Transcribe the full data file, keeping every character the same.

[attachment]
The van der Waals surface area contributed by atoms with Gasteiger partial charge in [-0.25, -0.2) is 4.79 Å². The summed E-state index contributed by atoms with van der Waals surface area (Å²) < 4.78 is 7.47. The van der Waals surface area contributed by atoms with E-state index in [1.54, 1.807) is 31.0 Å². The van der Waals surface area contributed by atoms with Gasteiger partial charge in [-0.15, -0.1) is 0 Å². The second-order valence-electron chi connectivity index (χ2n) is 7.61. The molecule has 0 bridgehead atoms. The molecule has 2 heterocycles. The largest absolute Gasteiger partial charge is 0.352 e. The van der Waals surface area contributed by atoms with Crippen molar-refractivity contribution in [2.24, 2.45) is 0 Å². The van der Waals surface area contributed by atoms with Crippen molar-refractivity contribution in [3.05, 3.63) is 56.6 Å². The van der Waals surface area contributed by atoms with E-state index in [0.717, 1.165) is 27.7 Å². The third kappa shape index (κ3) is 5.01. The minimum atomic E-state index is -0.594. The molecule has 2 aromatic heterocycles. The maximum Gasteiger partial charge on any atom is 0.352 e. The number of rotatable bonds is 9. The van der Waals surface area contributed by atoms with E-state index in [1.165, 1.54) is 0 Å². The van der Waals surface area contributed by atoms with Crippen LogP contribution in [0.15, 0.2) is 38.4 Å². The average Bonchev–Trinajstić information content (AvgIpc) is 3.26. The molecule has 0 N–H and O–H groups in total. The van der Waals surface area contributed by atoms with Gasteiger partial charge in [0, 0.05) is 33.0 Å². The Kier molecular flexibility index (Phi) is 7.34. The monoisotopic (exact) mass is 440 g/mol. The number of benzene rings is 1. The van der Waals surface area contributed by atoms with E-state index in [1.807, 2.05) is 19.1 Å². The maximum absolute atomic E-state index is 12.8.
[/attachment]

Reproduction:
The van der Waals surface area contributed by atoms with Gasteiger partial charge in [-0.25, -0.2) is 4.79 Å². The summed E-state index contributed by atoms with van der Waals surface area (Å²) < 4.78 is 7.47. The van der Waals surface area contributed by atoms with E-state index in [1.54, 1.807) is 31.0 Å². The van der Waals surface area contributed by atoms with Gasteiger partial charge in [-0.15, -0.1) is 0 Å². The second-order valence-electron chi connectivity index (χ2n) is 7.61. The molecule has 0 bridgehead atoms. The molecule has 2 heterocycles. The largest absolute Gasteiger partial charge is 0.352 e. The van der Waals surface area contributed by atoms with Crippen molar-refractivity contribution in [2.24, 2.45) is 0 Å². The van der Waals surface area contributed by atoms with Crippen molar-refractivity contribution in [3.05, 3.63) is 56.6 Å². The van der Waals surface area contributed by atoms with E-state index in [0.717, 1.165) is 27.7 Å². The third kappa shape index (κ3) is 5.01. The minimum atomic E-state index is -0.594. The molecule has 2 aromatic heterocycles. The maximum Gasteiger partial charge on any atom is 0.352 e. The number of rotatable bonds is 9. The van der Waals surface area contributed by atoms with E-state index in [1.165, 1.54) is 0 Å². The van der Waals surface area contributed by atoms with Crippen LogP contribution in [0.15, 0.2) is 38.4 Å². The average Bonchev–Trinajstić information content (AvgIpc) is 3.26. The molecule has 0 N–H and O–H groups in total. The van der Waals surface area contributed by atoms with Gasteiger partial charge in [0, 0.05) is 33.0 Å². The Kier molecular flexibility index (Phi) is 7.34. The monoisotopic (exact) mass is 440 g/mol. The number of benzene rings is 1. The van der Waals surface area contributed by atoms with E-state index in [1.807, 2.05) is 19.1 Å². The maximum absolute atomic E-state index is 12.8.